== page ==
Saturday, June 20, 2009

Why did it take two days to watch The Proposal?

Instead of working on my book proposal on Friday, I decided I should watch The Proposal at the local theater. It’s an advantage of being “underemployed.” During summer months and school holidays, I can watch new releases for less than I can rent them at Blockbusters.
The movie was great, until it happened. The screen went blank and the emergency lights flooded white light throughout the once darkened theater. On a normal day, it’s a bad thing when a room goes dark. In a movie theater, it’s a bad thing when the lights come on abruptly.
I mistakenly assumed there was a problem with the film. Maybe the projector (or whatever they use these days) broke? Maybe someone accidentally hit a button that made the movie stop?
A person made an announcement from the back of the theater. Stay seated and they’ll let us know what’s going on. I was busy texting my husband to let him know I would return home later from my mid-day movie than expected.
The next announcement reported the entire mall was out of power. We were given a rain check. There was no point waiting around for the situation to improve.
In addition to the mall, several traffic lights on the highway were out. Drivers were discombobulated by the police officers’ attempts to keep traffic flowing.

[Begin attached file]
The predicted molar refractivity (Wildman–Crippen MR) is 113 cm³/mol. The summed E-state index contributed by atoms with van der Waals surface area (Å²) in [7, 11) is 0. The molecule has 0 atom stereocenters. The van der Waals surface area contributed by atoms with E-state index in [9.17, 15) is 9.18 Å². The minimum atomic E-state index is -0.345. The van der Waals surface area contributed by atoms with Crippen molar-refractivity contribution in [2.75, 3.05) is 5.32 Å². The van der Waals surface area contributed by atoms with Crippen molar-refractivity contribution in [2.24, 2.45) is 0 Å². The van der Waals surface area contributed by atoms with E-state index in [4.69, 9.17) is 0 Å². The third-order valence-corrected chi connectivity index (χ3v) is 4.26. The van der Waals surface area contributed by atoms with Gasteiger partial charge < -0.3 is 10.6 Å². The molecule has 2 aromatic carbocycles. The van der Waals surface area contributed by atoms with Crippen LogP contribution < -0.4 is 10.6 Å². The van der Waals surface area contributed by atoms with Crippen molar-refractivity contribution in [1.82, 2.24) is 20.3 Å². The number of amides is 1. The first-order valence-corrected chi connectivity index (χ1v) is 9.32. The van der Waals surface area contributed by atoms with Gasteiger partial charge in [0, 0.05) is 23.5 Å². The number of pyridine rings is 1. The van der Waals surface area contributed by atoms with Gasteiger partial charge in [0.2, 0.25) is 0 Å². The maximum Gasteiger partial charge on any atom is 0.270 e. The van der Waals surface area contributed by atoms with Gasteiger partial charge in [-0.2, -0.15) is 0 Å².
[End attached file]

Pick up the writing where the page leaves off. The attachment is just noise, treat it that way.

At home, the phone was out. I discovered the problem while trying to reach a doctor’s office, because my husband’s malady hasn’t improved. Thanks to my cell phone I reached a doctor’s office. The office, which is located behind the mall, offered no help. “Our power is out. I can’t access our appointment system,” the clerk told me. He was apologetic. Monday would be the earliest I could get medical help for my sweetie.
I returned to the theater today. The movie was worth the second trip, but I wondered why it took me two days to watch a 108-minute comedy. I checked the Del Rio News Herald for a story about the outage.  
What happened to create all the power outages? A wallet fell onto the floor of a driver’s car. According the newspaper, the driver (the one, who is supposed to be watching the road) decided to retrieve a wallet from the floor of his car. He drove into a guy wire, snapping a utility pole.  Thankfully, there were no reports of injury.  The small grass fires set off by sparks were quickly extinguished.
The driver was careless. His one action to grab that wallet (while driving) affected thousands of people. The impact on others was probably benign like it was in my case: missing a movie’s ending.
It’s a good reminder to me and other drivers that we all need to be more vigilant about our driving. Cars are not toys, but can be deadly. We need to simply drive while in our cars. We also need to wait until the car is stopped to pick up our fallen wallets.


  1. It's also a good reminder that a writer's one book can affect thousands. That's something to hold while you struggle to finish a manuscript!

    Straight From Hel


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